How Dirt Dulls a Chainsaw Chain

Your chainsaw slices through oak and PVC like a hot knife through butter, so how can plain old dirt dull its chain?

Read on for an in-depth look at how dirt dulls a chainsaw chain, plus some handy tips on keeping dirt out of your chain.

How Dirt Dulls a Chainsaw Chain

Depending on your location, dirt will contain varying amounts of hard minerals and much softer organic materials. Dirt also contains a lot of sand, also known as the following:

  • quartz
  • silica
  • silicates

If you look at sand under the microscope, you’ll find that its particles have razor-sharp edges. Sand is therefore used in abrasives such as grinding compounds and sandpaper.

It’s also used in abrasive blasting, where sand is used to smooth rough surfaces or remove impurities, corrosion, and rust.

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The Mohs hardness scale is used to identify and compare a mineral’s resistance to scratches. The bigger the number of a given mineral on the scale, the sharper it is. Here’s a look at some of the numbers:

  • Quartz has a Mohs hardness of 7
  • Tool blades usually have a Mohs hardness of around 6
  • PVC and wood aren’t even on the hardness scale

As you can see, dirt isn’t just an average abrasive but an aggressive one. It’s even harder than the steel in your chain teeth.

What Happens When You Cut into Dirt

Obviously no one sets out to cut into dirt for the fun of it. Cutting into dirt usually happens by mistake and rarely lasts for more than a few seconds. In spite of that, it’s enough to significantly dull your chain.

Within moments, dirt gets into the bar and the sprocket. It dulls your cutters, wears out your chain links, and stretches your chain.

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You’re basically attacking the steel of your chain with tiny rocks that are much sharper and harder than it is.

Take driftwood, for instance. If you inspect it before cutting it, you’ll find that it’s embedded with granules of sand that can wreak havoc on your chain.

Why You Shouldn’t Cut With a Dull Chain

Unless you’re a professional who's been using a chainsaw for years, getting dirt in your chain is inevitable. However, you should never keep using a dull chain if you can help it. Here’s what you want to avoid.

Overheating and a Shorter Life

Cutting with a dull chain will raise your engine temperature. In the fall, winter, and spring, the increase in temperature may not be enough to damage your saw. But if you’re running a dull chain in sweltering August, you may just damage your valuable tool.

In addition to the extra load on your saw, keep in mind that the interior temperatures will be higher in the rings, pistons, and cylinder. The flywheel fan cooling can only go so far, which can lead to broken rings or a scored cylinder.

Overheating increases the wear and tear on every part of your saw and shortens any tool’s life. A sharp chain spares your chainsaw all that abuse.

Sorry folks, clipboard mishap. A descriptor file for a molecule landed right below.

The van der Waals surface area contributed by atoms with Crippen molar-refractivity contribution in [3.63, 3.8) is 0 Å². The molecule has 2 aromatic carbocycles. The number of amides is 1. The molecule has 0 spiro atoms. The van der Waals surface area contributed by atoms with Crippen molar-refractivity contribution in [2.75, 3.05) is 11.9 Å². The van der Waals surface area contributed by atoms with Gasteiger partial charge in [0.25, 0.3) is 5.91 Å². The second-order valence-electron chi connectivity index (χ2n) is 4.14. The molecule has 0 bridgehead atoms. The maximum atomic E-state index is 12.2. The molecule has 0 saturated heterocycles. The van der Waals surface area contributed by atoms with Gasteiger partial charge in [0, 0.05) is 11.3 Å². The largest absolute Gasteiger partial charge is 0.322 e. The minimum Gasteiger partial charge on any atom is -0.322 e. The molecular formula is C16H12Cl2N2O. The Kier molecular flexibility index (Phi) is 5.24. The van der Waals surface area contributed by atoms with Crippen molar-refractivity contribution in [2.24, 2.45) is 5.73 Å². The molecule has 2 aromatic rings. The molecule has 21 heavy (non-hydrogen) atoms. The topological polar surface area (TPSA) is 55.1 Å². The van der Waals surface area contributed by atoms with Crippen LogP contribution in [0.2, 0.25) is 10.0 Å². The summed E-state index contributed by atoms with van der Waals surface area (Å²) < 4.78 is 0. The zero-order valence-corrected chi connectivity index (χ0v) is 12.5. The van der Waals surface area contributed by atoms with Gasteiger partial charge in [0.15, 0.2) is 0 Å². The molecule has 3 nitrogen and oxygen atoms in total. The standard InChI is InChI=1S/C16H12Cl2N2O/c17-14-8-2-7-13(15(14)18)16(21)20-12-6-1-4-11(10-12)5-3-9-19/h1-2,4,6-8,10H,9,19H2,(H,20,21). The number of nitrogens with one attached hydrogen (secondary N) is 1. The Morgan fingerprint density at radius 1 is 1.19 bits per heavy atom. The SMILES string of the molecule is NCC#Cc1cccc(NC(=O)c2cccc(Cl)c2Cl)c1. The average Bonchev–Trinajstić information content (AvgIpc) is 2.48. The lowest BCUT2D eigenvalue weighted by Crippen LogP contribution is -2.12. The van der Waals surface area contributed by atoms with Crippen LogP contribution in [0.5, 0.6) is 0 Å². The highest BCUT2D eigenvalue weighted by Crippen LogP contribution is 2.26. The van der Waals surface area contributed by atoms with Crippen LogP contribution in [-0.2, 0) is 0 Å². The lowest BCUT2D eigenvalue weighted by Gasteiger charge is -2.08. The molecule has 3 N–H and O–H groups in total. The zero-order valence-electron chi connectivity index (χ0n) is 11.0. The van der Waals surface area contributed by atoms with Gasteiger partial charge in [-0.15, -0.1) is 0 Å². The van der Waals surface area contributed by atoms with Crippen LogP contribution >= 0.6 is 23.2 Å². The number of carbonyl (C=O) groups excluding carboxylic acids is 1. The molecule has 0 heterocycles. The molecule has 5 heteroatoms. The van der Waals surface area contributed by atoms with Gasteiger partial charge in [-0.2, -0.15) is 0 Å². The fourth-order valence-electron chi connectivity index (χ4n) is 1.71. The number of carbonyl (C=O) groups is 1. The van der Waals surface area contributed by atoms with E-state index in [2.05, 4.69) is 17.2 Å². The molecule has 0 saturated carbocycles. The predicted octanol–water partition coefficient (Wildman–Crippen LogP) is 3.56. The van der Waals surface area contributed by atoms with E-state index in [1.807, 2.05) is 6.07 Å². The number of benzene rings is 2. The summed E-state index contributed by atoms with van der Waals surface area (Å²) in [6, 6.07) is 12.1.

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Higher Fuel Consumption

A dull chain uses up more fuel. You can make your fuel go longer with a sharp chain, which saves you money and is better for the environment. The sharper your chain is, the less fuel it’ll need to burn.

Less Efficiency

Running a dull chain means you’re taking a longer time and exerting more effort to cut. With a sharp chain, by contrast, you’re not trying to push harder to get your chain to cut at an acceptable speed. This lets you accomplish the same amount of work faster and with less effort.

How to Keep Your Chain Out of the Dirt

Take a look at these ways to avoid hitting dirt.

Stop and Roll

Cut three-quarters of the way into your log. Stop before your chain hits the dirt. Roll over the log with your boot, a crowbar, or a peavey, and finish the cuts. You can also use a cant hook to lift the log and roll it away.

If rolling the log is impossible, do all your cutting just short of the dirt, then go back and finish the job. This way, you end up cutting into dirt and dulling your chain at the end of your session rather than the beginning. Now you can replace your chain and clean and sharpen it.

Keep the Tree off the Ground

Before you start, mark the area where you intend to fell the tree. Place a few poles on the ground perpendicular to where the tree. This way the tree won’t fall in the dirt, and you can safely cut all the way through it.

Change and Sharpen Chains Often

Depending on your cutting volume and frequency, invest in 3-6 super-sharp chains. Your spare chains should be ready to replace your current one if it cuts into dirt. Make a point of changing chains often and sharpening them twice a day.

Signs of a Dull Chain

A dull chain poses an even bigger risk than damage to a valuable tool: Your saw can kick back more easily. To avoid such a dangerous scenario, keep an eye out for the five major signs of a dull chain:

  • You find yourself exerting more pressure than usual to force the chainsaw to cut.
  • Your chainsaw produces smoke even though you’ve oiled the chain.
  • Cutting against the grain creates fine sawdust rather than coarse strands.
  • The cut is crooked, although uneven teeth could be the culprit.
  • While cutting, your chainsaw rattles or jumps.

If any of these signs crops up, it’s time to either sharpen your chain or take it to be sharpened.

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Although soft to the touch, dirt is sharper than steel and can dull your chain and wreak absolute havoc on your saw.

Keeping your chain out of the dirt prolongs your chainsaw’s life, burns less fuel, and spares you wasted time and effort.

That said, cutting into dirt comes with the territory. Replace your dull chain, then sharpen it or take it to your dealer. Your trusty saw will be safe, and your chain will soon be slicing away effortlessly once again.